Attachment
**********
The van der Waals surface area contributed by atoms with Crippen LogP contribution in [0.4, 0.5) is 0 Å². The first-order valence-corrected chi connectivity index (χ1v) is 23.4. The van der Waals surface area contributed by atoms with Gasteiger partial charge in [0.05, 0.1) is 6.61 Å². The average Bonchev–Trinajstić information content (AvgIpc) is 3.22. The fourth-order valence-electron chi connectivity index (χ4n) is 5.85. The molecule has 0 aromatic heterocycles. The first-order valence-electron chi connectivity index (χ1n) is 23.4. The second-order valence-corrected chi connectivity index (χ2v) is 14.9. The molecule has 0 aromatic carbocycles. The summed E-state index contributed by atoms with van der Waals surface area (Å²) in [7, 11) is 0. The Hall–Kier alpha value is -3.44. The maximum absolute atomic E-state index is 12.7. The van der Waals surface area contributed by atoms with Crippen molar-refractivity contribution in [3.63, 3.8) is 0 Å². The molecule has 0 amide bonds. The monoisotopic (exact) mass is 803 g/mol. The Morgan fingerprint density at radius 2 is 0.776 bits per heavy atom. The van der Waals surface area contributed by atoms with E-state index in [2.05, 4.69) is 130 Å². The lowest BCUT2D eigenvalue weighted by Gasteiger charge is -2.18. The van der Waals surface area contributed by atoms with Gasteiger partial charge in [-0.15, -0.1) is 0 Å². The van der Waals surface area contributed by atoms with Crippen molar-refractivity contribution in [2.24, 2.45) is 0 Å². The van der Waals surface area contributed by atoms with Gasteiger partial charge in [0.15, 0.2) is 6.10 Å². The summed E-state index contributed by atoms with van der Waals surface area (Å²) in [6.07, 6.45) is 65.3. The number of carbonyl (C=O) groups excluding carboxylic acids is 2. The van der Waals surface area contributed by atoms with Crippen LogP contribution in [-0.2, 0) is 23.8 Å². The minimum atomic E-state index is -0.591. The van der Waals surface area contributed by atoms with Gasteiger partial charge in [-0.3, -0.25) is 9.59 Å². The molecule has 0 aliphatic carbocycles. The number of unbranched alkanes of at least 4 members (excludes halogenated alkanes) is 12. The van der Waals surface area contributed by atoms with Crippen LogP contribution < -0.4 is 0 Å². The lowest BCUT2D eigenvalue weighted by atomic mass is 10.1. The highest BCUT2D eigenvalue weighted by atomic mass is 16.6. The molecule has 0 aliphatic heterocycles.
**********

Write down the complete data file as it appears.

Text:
The van der Waals surface area contributed by atoms with Crippen LogP contribution in [0.4, 0.5) is 0 Å². The first-order valence-corrected chi connectivity index (χ1v) is 23.4. The van der Waals surface area contributed by atoms with Gasteiger partial charge in [0.05, 0.1) is 6.61 Å². The average Bonchev–Trinajstić information content (AvgIpc) is 3.22. The fourth-order valence-electron chi connectivity index (χ4n) is 5.85. The molecule has 0 aromatic heterocycles. The first-order valence-electron chi connectivity index (χ1n) is 23.4. The second-order valence-corrected chi connectivity index (χ2v) is 14.9. The molecule has 0 aromatic carbocycles. The summed E-state index contributed by atoms with van der Waals surface area (Å²) in [7, 11) is 0. The Hall–Kier alpha value is -3.44. The maximum absolute atomic E-state index is 12.7. The van der Waals surface area contributed by atoms with Crippen molar-refractivity contribution in [3.63, 3.8) is 0 Å². The molecule has 0 amide bonds. The monoisotopic (exact) mass is 803 g/mol. The Morgan fingerprint density at radius 2 is 0.776 bits per heavy atom. The van der Waals surface area contributed by atoms with E-state index in [2.05, 4.69) is 130 Å². The lowest BCUT2D eigenvalue weighted by Gasteiger charge is -2.18. The van der Waals surface area contributed by atoms with Gasteiger partial charge in [-0.15, -0.1) is 0 Å². The van der Waals surface area contributed by atoms with Crippen molar-refractivity contribution in [2.24, 2.45) is 0 Å². The van der Waals surface area contributed by atoms with Gasteiger partial charge in [0.15, 0.2) is 6.10 Å². The summed E-state index contributed by atoms with van der Waals surface area (Å²) in [6.07, 6.45) is 65.3. The number of carbonyl (C=O) groups excluding carboxylic acids is 2. The van der Waals surface area contributed by atoms with Crippen LogP contribution in [-0.2, 0) is 23.8 Å². The minimum atomic E-state index is -0.591. The van der Waals surface area contributed by atoms with Gasteiger partial charge in [-0.3, -0.25) is 9.59 Å². The molecule has 0 aliphatic carbocycles. The number of unbranched alkanes of at least 4 members (excludes halogenated alkanes) is 12. The van der Waals surface area contributed by atoms with Crippen LogP contribution < -0.4 is 0 Å². The lowest BCUT2D eigenvalue weighted by atomic mass is 10.1. The highest BCUT2D eigenvalue weighted by atomic mass is 16.6. The molecule has 0 aliphatic heterocycles.